12 Sep 2014

What could life be like in prison for Oscar Pistorius?

Oscar Pistorius is found guilty of the manslaughter of his girlfriend Reeva Steenkamp and now faces up to 15 years in prison – but what fate lies ahead for the Blade Runner behind bars?

South Africa prison

According to legal experts Pistorius will most likely be sent to a state facility such as Pretoria Central Prison, Baviaanspoort on the outskirts of the city, or Zonderwater, in the countryside to the north.

Nooshin Erfani-Ghadimi, from Wits University in Johannesburg’s Justice Project, told the Telegraph that the authorities would be careful not to be seen to be giving Pistorius special privileges.

Luxuries including single cells, special food and access to televisions and laptops are usually available unofficially to prisoners with money in South Africa, but the public interest in the case could work against him.

She said: “If he was a normal wealthy prisoner he would probably be able to tap into that but because he is high profile it might that he has less of a chance because of that same scrutiny.”


If Pistorius were not to receive special treatment, he could end up in one of South Africa’s many overcrowded prisons. According to the World Prison Brief (WPB), an estimated 157,000 people are behind bars in South Africa, including pre-trial detainees and remand prisoners.

In August, Minister of Justice and Correctional Services Michael Masutha expressed concerns after visiting Grootvlei and Mangaung maximum prisons in Bloemfontein, Free State: “We are over 30,000 crowded nationally at the moment and we are dealing with that situation on how to reduce the number. The limited number is 120,000 of the inmates but we are over 150,000.”

The notorious Pretoria Central Prison has a reputation of being one of the toughest in South Africa. Here dozens of political dissidents were detained and executed by the white-minority regime that ran South Africa until 1994.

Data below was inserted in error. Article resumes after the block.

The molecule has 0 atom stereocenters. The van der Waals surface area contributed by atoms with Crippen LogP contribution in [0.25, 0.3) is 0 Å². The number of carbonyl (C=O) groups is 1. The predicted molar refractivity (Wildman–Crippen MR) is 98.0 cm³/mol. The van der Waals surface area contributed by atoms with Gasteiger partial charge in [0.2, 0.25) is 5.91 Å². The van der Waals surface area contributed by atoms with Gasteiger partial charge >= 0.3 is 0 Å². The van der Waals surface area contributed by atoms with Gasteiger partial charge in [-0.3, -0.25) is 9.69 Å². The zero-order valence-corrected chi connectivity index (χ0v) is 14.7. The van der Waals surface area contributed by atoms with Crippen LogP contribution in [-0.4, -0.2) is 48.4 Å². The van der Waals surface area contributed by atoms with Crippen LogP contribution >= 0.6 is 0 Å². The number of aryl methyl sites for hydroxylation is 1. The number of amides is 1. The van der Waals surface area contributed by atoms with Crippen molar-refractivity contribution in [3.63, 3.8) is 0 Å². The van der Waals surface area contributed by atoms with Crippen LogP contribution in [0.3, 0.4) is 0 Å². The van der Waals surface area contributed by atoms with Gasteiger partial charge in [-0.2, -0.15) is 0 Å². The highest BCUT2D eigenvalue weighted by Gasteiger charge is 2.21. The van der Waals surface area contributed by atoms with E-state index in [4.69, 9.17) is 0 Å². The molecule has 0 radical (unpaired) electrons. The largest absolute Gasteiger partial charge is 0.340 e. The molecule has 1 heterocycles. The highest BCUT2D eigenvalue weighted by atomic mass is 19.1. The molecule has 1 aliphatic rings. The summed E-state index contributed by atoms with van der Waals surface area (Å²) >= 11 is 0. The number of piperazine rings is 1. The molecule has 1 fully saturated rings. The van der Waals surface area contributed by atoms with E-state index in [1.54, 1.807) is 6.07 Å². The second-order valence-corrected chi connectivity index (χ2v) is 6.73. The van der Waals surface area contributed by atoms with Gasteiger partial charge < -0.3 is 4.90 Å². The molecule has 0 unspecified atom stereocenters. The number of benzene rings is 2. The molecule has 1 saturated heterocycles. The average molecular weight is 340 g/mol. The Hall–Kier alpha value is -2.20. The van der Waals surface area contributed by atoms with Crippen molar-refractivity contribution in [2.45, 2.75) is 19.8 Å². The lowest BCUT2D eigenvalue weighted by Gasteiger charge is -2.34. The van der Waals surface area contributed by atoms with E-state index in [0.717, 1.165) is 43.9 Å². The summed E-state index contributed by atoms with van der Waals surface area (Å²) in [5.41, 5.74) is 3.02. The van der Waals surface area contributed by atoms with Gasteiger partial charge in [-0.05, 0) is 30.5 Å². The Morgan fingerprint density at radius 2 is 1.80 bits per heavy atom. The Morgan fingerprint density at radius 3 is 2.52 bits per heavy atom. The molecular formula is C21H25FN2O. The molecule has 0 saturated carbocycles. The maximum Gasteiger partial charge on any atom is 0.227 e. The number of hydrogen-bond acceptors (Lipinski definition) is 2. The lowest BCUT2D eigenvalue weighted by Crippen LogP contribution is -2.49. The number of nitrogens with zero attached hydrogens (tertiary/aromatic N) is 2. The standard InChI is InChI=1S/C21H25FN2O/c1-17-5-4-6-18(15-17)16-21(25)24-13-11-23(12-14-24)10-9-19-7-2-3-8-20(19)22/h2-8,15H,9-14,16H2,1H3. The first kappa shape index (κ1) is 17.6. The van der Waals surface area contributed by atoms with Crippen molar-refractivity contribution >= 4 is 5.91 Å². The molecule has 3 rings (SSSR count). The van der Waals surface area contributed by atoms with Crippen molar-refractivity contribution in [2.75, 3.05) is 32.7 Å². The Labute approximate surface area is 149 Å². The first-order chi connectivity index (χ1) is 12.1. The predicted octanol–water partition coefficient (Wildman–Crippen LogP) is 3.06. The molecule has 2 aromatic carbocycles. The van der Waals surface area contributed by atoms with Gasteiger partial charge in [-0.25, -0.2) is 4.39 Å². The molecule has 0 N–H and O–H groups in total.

In 2013 a paraplegic detainee on remand - as reported by the Guardian - described what life was like for disabled prisoners in South Africa:

"If I use my [crutches] I have to pull my legs and throw them to the front. That's how I walk. I was shot in my spinal cord, which was cut in the middle during a hijacking in the driveway of my house three years before my arrest. Before I was transferred here I was in Johannesburg prison, where the doctor prescribed a wheelchair for me. The doctor here says I must get a wheelchair from an outside hospital but hasn't referred me.

"Living here is very hard. We are 88 men in this cell which is meant for 32. Sometimes there are more. Twelve people sleep in two bunks pushed together, that's six on the top and six on the bottom. I have my own bed on the bottom, which is a privilege. Luckily, I don't have to share because of my medical status.

"There are eight or 10 people with TB in this cell and four or five we know are HIV-positive. A guy with multi-drug resistant TB sleeps on top of me. I feel vulnerable all the time. Not because I'm threatened physically but because I'm always called names and treated like an alien. I'd rather die than be here."

South Africa has since abolished the death penalty but the prison’s reputation remains – the permanent, overcrowded home of armed robbers, rapists and murderers, plagued by gang violence and mental and physical abuse.

For 23 hours a day, prisoners are kept 70 or more to a cell designed for 35, with those unable to get a bed sleeping on the floor.


In October 2013 staff at one of South Africa’s most dangerous prisons, run by British firm G4S, were accused of “shocking” abuses and of losing control.

The South African government temporarily took over the running of Mangaung prison and launched an official investigation following the dismissal of 326 employees by G4S. But operations were handed back to G4S in August 2014, following the investigation.

“As a department, we are satisfied that the issues that led to our takeover of the Mangaung Correctional Centre have been resolved and we will continue to work with G4S to ensure a phased handover and operation of the facility,” a government official said.

As part of the resolution of the dispute, G4S agreed to re-employ all 326 dismissed employees with full recognition of years of service and seniority, subject to relevant disciplinary measures where they are applicable.

‘Human rights’

A US human rights report in 2013 found that many of the 242 operational prisons in South Africa did not meet international standards.

Many prisoners had less than 13 square feet in which to eat, sleep, and spend 23 hours a day. To reduce overcrowding the government transferred prisoners to facilities that were not at capacity.

In some prisons overcrowding and poor living conditions, including lack of ventilation, contributed to the spread of disease, particularly tuberculosis and HIV/Aids, the report found.